When tensions are running high, it’s good to separate yourself from the situation. This gives you both the chance to evaluate the most practical options without continuing arguments or fallouts.
If one of you moves out to a local house sit, then it gives you the breathing space to deal with all the practical and legal issues, without the further expense of a rental property.
Of course you need to be of a sane mindset – house and pet sitting is a responsibility and you certainly don’t want conflicts to transfer from home to the house sit!
House sitting offers flexible options for living – if you want to find out more please check out our other articles. A great place to start is our website comparison that will help you get started, by subscribing to the best sites!
We’ll soon be the previous owners of this wonderful 1998 Fleetwood Pace Arrow motorhome. It has just passed 81,000 miles – a low average of around 5,000 miles per year. We bought this vehicle at PPL in Houston six months ago and have just enjoyed an amazing trip of a lifetime. We’ve driven over 5,000 miles and have lived full time in the RV for the whole six months.
Our journey is just coming to an end, but if you are considering buying an RV, this article contains some information that might help you with your buying decision. Whatever type of RV you decide to buy, we hope you too get to experience life on the road in the same fine style we did.
Original Specification and add-ons
Our vehicle came with all the original paperwork and maintenance records going right back to the day it was bought as a brand new vehicle. The original owners paid for all of the optional extra add ons, which made it a very high specification model.
• Awning made by Coleman Faulkner
• Power roof vents
• Extra TV in the bedroom
• Dual air conditioning system
• Powered hydraulic leveling jacks
• Remote electric mirrors
• Rear vision camera system
• Higher quality interior trim
On comparing this model with some of the other vehicles of a similar age and type, we found everything to be a very high quality and finish. The value of the extras alone totaled $12,000 in 1998. The original price paid for this vehicle with all the add-ons was over $77,000!
“With previous experience of driving big trucks (in the mines in the outback of Australia), I have tended to do most of the driving on any narrower or trickier roads. I am also the one who usually parks the vehicle wherever we stay for the night. However, Vanessa, after very little practice, has learned to drive the RV with ease and confidence.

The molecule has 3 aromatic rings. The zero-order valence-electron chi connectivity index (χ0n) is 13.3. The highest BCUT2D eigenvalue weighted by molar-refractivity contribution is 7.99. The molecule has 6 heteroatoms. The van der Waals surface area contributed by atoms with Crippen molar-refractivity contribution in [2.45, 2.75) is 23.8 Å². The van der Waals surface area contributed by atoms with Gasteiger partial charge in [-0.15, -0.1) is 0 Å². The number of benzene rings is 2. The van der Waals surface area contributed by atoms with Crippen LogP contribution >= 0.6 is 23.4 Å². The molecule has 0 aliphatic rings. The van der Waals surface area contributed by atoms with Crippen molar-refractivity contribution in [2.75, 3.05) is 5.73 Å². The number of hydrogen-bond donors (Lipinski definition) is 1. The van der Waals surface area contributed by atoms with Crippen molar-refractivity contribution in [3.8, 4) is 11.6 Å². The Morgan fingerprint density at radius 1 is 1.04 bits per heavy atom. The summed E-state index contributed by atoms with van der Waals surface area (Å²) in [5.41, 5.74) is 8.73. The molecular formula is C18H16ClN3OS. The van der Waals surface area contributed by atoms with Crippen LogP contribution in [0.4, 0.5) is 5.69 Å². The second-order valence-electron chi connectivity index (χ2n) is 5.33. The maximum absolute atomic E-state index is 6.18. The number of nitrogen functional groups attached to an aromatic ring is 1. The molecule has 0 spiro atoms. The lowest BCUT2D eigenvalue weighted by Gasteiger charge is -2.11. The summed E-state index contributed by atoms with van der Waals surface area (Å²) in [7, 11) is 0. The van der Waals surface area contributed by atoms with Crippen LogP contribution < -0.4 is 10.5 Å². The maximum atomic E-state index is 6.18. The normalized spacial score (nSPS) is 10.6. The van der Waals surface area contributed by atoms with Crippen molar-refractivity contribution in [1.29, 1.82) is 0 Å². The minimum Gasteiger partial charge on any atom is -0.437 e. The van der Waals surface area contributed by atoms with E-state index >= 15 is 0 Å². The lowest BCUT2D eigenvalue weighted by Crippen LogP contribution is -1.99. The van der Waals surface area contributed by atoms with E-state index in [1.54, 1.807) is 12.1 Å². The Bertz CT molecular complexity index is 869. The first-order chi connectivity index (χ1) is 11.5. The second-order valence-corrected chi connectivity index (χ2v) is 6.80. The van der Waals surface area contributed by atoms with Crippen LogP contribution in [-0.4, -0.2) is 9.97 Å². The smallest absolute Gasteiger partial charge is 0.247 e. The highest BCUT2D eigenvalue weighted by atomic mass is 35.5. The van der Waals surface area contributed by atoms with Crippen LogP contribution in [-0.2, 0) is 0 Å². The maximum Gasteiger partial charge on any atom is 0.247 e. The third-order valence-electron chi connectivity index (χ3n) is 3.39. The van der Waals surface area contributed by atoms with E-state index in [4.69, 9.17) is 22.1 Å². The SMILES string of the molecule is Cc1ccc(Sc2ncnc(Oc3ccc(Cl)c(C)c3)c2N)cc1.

The back-up camera is a great assistance. You can set it to just come on when you select reverse gear, or you can have it on all the time, so the image doesn’t go off when you come out of reverse gear – this is often a big help when positioning the vehicle at a fuel pump.
But above all, my favorite feature is the leveling jacks system. Once parked in place, from the driver’s seat you can simply set the vehicle level using the power jacks and the spirit level on the engine hood.
Many times at campsites we watched people with blocks of wood or plastic wedges, setting them under the wheels, guessing the level of the vehicle, before driving up onto these precarious platforms. They would often repeat the operation over and over until they got it right. See picture above. No fun in cold or muddy conditions.
The power jacks are quicker, safer, and so convenient. You don’t even need to get out of the RV if it is raining – just level-up from the driver’s seat when you park, then put the kettle on!”
“We took a long time to decide on this particular RV. I really liked how well looked after it was. In comparison to many others, there were no smells of stale tobacco, damp or other odors. However, one of the main things that influenced me was the design of the bathroom.
I liked that you could close two doors to create a large bathroom giving complete privacy in that area. Or you could close just one door to make a large en-suite bathroom. With hanging space in two additional wardrobes it is a good practical use of space. But the toilet does have a door and is enclosed for privacy. The whole bathroom area dries out very quickly because of this open design, so it never has that damp musty smell that many smaller bathrooms acquire.
The bathroom sink is easily accessible too – if the kitchen sink is full or in use, you can still refill the kettle, or rinse something off in this extra sink. I also like the kitchen area. The fridge is a decent size, and there’s an oven too, not just a microwave, as you’ll see in many older RVs. If you can’t run the generator (campground restrictions), the option is there to use the gas oven. There’s a microwave too, of course. The finish on the table and counter tops is lovely. In fact the whole RV is very well finished and I really like the window blinds with their day and night options.